Nobody likes a dead spot--that place where you can't get a decent Wi-Fi connection. You're forced to trade range for speed on your network, and everything from walls to cordless phones can take their toll. Some new Wi-Fi technologies that anticipate the 802.11n protocol have come to market (see "Digital Edge"). But don't toss those 11b and 11g adapters--you can still get a little extra from your old equipment. Antennas and repeaters are the two most popular ways to stretch your signal on the cheap.
Directional and omnidirectional are two terms you'll hear a lot. D-Link offers the $40 (all prices street) 2.4GHz Directional DWL-M60AT and the 2.4GHz Omni-Directional ANT24-0400, which has an average price of $35. The omni-directional antenna boosts the signal for 360 degrees, while the directional antenna focuses the extended signal in one direction. SMC Networks offers both varieties as well. With an average price of $25, its EZ Connect 2.4GHz Omni Directional SMCHMANT-4 comes with two universal antenna converter adapters to work with any wireless device.
Antennas can be cost-effective: Take the U.S. Robotics (USR) 5dBi Swivel Antenna. It has a fast setup to any wireless product with an SMA connector and can boost your range up to 20 percent for $20. Marry it to one of USR's $60 MAXg adapters, and expect to get strong signals in hard-to-reach places.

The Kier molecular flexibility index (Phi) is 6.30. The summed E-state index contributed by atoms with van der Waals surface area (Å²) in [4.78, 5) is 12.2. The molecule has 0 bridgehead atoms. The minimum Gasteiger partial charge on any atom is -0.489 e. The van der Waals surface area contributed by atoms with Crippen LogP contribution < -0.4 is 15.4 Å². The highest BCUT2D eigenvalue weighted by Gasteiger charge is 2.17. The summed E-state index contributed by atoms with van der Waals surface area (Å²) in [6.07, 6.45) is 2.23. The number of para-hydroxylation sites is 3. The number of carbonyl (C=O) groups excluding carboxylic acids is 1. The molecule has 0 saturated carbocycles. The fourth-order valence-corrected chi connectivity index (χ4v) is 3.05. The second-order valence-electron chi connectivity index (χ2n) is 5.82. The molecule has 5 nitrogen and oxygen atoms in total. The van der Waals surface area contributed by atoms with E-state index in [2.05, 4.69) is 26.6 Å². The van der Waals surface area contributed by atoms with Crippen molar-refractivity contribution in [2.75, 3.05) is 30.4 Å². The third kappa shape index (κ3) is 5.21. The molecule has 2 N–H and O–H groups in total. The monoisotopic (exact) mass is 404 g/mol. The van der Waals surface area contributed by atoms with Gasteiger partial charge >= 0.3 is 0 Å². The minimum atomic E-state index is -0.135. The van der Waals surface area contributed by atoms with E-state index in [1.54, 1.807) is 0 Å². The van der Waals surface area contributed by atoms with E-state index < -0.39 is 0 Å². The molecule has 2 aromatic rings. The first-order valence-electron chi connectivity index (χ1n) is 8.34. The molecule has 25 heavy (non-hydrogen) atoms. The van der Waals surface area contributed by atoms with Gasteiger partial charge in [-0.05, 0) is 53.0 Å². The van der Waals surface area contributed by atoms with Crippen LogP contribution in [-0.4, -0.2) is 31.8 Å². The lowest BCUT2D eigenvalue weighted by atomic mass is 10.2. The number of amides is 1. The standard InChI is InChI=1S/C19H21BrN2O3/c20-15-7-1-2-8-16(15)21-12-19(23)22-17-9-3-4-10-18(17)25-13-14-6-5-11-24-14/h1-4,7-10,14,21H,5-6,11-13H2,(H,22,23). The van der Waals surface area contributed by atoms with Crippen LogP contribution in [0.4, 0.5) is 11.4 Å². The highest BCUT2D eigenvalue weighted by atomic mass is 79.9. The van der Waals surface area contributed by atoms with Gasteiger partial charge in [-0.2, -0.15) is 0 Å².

On the other end of the equation, 3Com offers the 802.11a/b/g Wireless PC Card with XJack Antenna for your laptop--the $95 device keeps the wireless connection strong. Belkin also has a $25 Desktop Antenna that attaches to a desktop wireless network card and telescopes up to 5 feet for a better signal.
When selecting range-extending hardware, check with your hardware's manufacturer to avoid compatibility snags. Users of Proxim's Orinoco wireless networking hardware can find a variety of compatible antennas on the Proxim website. Which is best depends on the hardware you have and the type of range challenge you're addressing.
Could You Repeat That?
Repeaters are usually pricier. For example, the $99 Linksys Wireless-G Range Expander WRE54G repeater acts as a relay station to pick up your wireless signal and bounce it along into those hard-to-reach corners and dead spots. Buffalo has a slightly cheaper solution, a $70 WLA2-G54C 54Mbps Wireless Compact Repeater Bridge that features automatic security setup when used with compatible Buffalo hardware. Up to three can be daisy-chained for maximum coverage. Keep in mind that repeaters effectively cut bandwidth while expanding range, so use them sparingly.
Netgear has taken an interesting approach by using powerline technology. The $130 WGXB102 wireless range extender kit includes an Ethernet bridge and wall-plugged extender. Setup is straightforward, but have a wall outlet open, since it advises against plugging into extension cords or power strips. Extra extenders can be added on to cover hard-to-reach locations.
What we've covered is just a sampling of what's available. If you have a heavy-duty wireless setup, look to the manufacturer for range-extending options. Cisco Systems, for example, has a host of antennas and antenna cables that can plug into their wireless LANs and enterprise access points.
In a pinch, you could always resort to using a Pringles can. But these solutions are so cheap, you won't have to.
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